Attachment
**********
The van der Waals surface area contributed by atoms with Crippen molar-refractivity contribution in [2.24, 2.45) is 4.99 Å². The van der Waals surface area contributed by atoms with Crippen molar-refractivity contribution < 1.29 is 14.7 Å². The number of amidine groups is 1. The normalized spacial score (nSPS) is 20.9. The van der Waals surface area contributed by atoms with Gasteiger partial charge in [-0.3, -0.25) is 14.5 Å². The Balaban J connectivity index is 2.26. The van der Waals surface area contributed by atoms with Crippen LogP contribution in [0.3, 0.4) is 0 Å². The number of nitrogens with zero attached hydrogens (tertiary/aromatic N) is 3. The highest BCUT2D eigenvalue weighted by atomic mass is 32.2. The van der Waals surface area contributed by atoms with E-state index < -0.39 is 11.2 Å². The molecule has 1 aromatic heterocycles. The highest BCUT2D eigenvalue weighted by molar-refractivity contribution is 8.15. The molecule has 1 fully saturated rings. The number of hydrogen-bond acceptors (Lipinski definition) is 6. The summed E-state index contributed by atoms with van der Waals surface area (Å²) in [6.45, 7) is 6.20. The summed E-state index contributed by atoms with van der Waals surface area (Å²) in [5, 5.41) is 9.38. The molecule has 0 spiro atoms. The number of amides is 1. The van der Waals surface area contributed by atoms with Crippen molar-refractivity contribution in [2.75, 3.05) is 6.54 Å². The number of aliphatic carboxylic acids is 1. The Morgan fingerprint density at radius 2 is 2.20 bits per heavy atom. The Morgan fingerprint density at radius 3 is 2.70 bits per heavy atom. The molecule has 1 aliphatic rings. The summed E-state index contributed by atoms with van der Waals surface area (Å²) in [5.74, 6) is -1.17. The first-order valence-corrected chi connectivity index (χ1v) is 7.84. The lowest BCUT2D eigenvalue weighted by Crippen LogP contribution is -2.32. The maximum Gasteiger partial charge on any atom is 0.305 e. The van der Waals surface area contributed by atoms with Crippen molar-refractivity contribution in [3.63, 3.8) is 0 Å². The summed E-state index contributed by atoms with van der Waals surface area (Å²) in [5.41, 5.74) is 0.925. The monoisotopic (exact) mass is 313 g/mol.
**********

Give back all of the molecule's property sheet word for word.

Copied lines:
The van der Waals surface area contributed by atoms with Crippen molar-refractivity contribution in [2.24, 2.45) is 4.99 Å². The van der Waals surface area contributed by atoms with Crippen molar-refractivity contribution < 1.29 is 14.7 Å². The number of amidine groups is 1. The normalized spacial score (nSPS) is 20.9. The van der Waals surface area contributed by atoms with Gasteiger partial charge in [-0.3, -0.25) is 14.5 Å². The Balaban J connectivity index is 2.26. The van der Waals surface area contributed by atoms with Crippen LogP contribution in [0.3, 0.4) is 0 Å². The number of nitrogens with zero attached hydrogens (tertiary/aromatic N) is 3. The highest BCUT2D eigenvalue weighted by atomic mass is 32.2. The van der Waals surface area contributed by atoms with E-state index < -0.39 is 11.2 Å². The molecule has 1 aromatic heterocycles. The highest BCUT2D eigenvalue weighted by molar-refractivity contribution is 8.15. The molecule has 1 fully saturated rings. The number of hydrogen-bond acceptors (Lipinski definition) is 6. The summed E-state index contributed by atoms with van der Waals surface area (Å²) in [6.45, 7) is 6.20. The summed E-state index contributed by atoms with van der Waals surface area (Å²) in [5, 5.41) is 9.38. The molecule has 0 spiro atoms. The number of amides is 1. The van der Waals surface area contributed by atoms with Crippen molar-refractivity contribution in [2.75, 3.05) is 6.54 Å². The number of aliphatic carboxylic acids is 1. The Morgan fingerprint density at radius 2 is 2.20 bits per heavy atom. The Morgan fingerprint density at radius 3 is 2.70 bits per heavy atom. The molecule has 1 aliphatic rings. The summed E-state index contributed by atoms with van der Waals surface area (Å²) in [5.74, 6) is -1.17. The first-order valence-corrected chi connectivity index (χ1v) is 7.84. The lowest BCUT2D eigenvalue weighted by Crippen LogP contribution is -2.32. The maximum Gasteiger partial charge on any atom is 0.305 e. The van der Waals surface area contributed by atoms with Crippen molar-refractivity contribution in [3.63, 3.8) is 0 Å². The summed E-state index contributed by atoms with van der Waals surface area (Å²) in [5.41, 5.74) is 0.925. The monoisotopic (exact) mass is 313 g/mol.